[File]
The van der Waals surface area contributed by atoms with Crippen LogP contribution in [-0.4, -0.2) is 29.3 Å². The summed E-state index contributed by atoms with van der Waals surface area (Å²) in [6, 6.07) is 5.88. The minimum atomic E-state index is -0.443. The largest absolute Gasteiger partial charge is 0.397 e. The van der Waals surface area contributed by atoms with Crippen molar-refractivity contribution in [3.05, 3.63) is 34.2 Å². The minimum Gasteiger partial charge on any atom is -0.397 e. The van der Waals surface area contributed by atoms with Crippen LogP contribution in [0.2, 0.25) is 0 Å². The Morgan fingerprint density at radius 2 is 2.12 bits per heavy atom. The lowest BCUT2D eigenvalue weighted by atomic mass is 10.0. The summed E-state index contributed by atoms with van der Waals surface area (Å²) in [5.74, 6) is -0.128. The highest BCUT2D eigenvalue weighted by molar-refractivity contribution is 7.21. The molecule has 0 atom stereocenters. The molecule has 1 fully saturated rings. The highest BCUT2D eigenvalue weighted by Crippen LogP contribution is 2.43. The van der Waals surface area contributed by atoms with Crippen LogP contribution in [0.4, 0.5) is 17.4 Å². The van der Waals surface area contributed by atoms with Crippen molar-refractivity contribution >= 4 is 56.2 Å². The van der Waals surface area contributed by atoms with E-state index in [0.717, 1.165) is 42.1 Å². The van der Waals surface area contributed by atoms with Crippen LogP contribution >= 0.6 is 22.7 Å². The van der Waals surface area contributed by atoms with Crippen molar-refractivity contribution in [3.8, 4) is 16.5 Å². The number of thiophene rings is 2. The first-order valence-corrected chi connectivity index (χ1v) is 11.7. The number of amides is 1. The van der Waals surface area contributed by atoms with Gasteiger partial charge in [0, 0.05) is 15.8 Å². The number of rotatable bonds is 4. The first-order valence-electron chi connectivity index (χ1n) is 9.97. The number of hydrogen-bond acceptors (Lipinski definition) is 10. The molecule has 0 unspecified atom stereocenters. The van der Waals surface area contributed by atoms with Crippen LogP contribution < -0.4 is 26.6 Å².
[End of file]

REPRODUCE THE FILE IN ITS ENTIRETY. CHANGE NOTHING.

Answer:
The van der Waals surface area contributed by atoms with Crippen LogP contribution in [-0.4, -0.2) is 29.3 Å². The summed E-state index contributed by atoms with van der Waals surface area (Å²) in [6, 6.07) is 5.88. The minimum atomic E-state index is -0.443. The largest absolute Gasteiger partial charge is 0.397 e. The van der Waals surface area contributed by atoms with Crippen molar-refractivity contribution in [3.05, 3.63) is 34.2 Å². The minimum Gasteiger partial charge on any atom is -0.397 e. The van der Waals surface area contributed by atoms with Crippen LogP contribution in [0.2, 0.25) is 0 Å². The Morgan fingerprint density at radius 2 is 2.12 bits per heavy atom. The lowest BCUT2D eigenvalue weighted by atomic mass is 10.0. The summed E-state index contributed by atoms with van der Waals surface area (Å²) in [5.74, 6) is -0.128. The highest BCUT2D eigenvalue weighted by molar-refractivity contribution is 7.21. The molecule has 0 atom stereocenters. The molecule has 1 fully saturated rings. The highest BCUT2D eigenvalue weighted by Crippen LogP contribution is 2.43. The van der Waals surface area contributed by atoms with Crippen LogP contribution in [0.4, 0.5) is 17.4 Å². The van der Waals surface area contributed by atoms with Crippen molar-refractivity contribution >= 4 is 56.2 Å². The van der Waals surface area contributed by atoms with E-state index in [0.717, 1.165) is 42.1 Å². The van der Waals surface area contributed by atoms with Crippen LogP contribution >= 0.6 is 22.7 Å². The van der Waals surface area contributed by atoms with Crippen molar-refractivity contribution in [3.8, 4) is 16.5 Å². The number of thiophene rings is 2. The first-order valence-corrected chi connectivity index (χ1v) is 11.7. The number of amides is 1. The van der Waals surface area contributed by atoms with Gasteiger partial charge in [0, 0.05) is 15.8 Å². The number of rotatable bonds is 4. The first-order valence-electron chi connectivity index (χ1n) is 9.97. The number of hydrogen-bond acceptors (Lipinski definition) is 10. The molecule has 0 unspecified atom stereocenters. The van der Waals surface area contributed by atoms with Crippen LogP contribution < -0.4 is 26.6 Å².